My dream of one day visiting Africa became a reality last week when @cristinamittermeier and I were kindly invited by @sea_legacy supporter @epixnix on safari. I have always resisted going to Africa, as there are already so many great photographers who work there. We went to turn our brains off for a week, as doing conservation work 24/7 can be very stressful and emotionally taxing. It seemed logical to go and take a break by photographing wildlife. However, rather than sitting idle, we began asking questions—what are the issues and how can we help? One of the the biggest threats to a place like the Maasai Mara is encroachment from people and the explosion of cattle grazing within the park. On the day we arrived, we saw over a thousand cattle being confiscated for grazing in the park. The cattle herders herd their cattle into the Maasai Mara National Reserve at night to feed where they come into conflict with the park's predators and share diseases. Wildlife must come first, and at @sea_legacy we are going to continue to push in all habitats around the world to fight for the rights of wildlife and their life sustaining ecosystems. Please stay tuned as we have many exciting ocean conservation initiatives in 2018. We are humbled by the support from thousands of people pouring in from around the world. #drivechange #turningthetide with @sea_legacy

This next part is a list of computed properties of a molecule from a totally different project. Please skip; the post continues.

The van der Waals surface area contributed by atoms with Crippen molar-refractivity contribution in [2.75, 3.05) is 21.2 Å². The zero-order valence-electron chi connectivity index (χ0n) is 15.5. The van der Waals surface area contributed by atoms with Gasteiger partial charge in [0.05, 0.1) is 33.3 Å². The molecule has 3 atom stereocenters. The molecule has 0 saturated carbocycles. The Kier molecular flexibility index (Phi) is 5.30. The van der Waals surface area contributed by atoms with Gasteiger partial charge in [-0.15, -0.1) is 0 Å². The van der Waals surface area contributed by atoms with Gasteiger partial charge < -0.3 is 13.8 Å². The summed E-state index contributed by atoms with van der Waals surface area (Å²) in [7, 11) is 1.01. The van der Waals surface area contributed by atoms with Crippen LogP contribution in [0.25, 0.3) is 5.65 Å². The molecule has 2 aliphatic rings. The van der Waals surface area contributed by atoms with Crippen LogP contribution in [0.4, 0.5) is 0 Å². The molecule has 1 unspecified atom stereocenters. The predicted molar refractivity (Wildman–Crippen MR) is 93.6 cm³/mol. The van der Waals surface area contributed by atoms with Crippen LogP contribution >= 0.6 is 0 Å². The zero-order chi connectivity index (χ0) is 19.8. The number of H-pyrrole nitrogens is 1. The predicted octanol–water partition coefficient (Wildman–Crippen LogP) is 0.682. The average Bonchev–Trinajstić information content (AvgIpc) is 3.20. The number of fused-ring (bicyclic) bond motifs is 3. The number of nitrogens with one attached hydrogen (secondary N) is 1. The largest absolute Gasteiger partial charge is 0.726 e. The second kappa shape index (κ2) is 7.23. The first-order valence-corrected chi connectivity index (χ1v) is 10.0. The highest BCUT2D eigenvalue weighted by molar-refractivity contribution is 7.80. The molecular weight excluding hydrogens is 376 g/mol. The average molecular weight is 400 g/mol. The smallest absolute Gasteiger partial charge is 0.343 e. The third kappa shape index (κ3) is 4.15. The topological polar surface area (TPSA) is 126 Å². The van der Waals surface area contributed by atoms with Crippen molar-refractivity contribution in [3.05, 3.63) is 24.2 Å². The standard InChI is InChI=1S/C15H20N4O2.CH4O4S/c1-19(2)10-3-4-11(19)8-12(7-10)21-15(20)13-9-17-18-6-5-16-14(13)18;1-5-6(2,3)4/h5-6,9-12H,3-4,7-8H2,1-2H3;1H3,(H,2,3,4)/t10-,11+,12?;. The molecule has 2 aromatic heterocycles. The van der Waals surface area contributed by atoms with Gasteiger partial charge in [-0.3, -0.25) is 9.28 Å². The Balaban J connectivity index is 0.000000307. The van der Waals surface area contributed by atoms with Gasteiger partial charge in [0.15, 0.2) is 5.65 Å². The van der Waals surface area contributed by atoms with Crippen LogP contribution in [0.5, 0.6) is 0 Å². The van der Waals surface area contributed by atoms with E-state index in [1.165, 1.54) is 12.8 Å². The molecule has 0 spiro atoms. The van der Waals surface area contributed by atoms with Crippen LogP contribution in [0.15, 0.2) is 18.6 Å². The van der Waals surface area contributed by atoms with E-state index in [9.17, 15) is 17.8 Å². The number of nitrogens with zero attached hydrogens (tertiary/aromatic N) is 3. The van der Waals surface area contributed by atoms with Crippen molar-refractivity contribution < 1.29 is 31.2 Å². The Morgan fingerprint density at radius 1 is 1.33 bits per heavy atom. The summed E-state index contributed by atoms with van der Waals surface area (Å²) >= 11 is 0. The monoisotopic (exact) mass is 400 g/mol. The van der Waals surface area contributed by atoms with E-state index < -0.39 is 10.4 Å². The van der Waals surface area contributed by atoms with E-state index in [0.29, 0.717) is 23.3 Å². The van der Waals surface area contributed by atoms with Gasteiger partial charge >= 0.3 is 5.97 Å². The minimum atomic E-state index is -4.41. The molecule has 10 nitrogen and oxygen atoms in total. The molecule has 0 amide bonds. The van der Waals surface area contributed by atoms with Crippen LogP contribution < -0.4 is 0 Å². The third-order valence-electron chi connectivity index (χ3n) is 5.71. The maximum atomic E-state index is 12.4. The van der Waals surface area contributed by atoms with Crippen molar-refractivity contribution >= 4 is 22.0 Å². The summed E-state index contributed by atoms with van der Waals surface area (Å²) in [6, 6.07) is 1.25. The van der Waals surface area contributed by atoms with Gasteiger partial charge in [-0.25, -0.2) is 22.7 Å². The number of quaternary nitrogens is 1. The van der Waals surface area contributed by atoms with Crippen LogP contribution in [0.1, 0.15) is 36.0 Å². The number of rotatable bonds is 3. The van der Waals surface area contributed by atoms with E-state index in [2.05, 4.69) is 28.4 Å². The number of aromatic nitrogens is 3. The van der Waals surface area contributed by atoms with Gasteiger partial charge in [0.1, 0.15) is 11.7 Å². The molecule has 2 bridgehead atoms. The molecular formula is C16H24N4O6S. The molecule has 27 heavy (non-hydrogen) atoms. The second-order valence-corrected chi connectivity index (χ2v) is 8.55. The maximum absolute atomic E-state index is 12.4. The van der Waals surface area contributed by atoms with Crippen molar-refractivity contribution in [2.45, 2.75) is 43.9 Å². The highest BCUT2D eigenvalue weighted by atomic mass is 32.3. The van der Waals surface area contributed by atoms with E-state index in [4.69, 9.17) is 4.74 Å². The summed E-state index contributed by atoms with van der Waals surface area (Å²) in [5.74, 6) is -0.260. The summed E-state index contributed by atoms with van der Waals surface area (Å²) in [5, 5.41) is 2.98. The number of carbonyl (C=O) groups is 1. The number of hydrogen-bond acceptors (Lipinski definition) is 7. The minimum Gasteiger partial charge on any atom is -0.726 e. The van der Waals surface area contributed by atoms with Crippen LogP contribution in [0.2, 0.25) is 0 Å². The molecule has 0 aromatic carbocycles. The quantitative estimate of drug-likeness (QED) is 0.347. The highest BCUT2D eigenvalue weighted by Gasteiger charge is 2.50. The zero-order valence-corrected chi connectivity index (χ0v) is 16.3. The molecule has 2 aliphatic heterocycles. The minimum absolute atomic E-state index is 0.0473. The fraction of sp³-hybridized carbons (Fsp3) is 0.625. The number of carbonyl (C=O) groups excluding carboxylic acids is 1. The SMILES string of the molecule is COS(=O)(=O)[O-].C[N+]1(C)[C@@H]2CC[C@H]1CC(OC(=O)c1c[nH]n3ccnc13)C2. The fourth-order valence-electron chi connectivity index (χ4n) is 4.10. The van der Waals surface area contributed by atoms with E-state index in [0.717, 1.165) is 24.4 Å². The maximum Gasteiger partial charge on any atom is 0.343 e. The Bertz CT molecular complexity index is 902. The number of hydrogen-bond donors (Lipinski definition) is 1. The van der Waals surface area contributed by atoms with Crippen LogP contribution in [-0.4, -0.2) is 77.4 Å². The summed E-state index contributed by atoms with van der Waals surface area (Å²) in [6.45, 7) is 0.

I love photographing over/under water photos. The link between land and water goes deeper than the surface where they meet. The shared space of the intertidal zone is a lively, shifting area where predator and prey look for food, both on high alert. Taken while on assignment with @natgeo and @sea_legacy. #turningthetide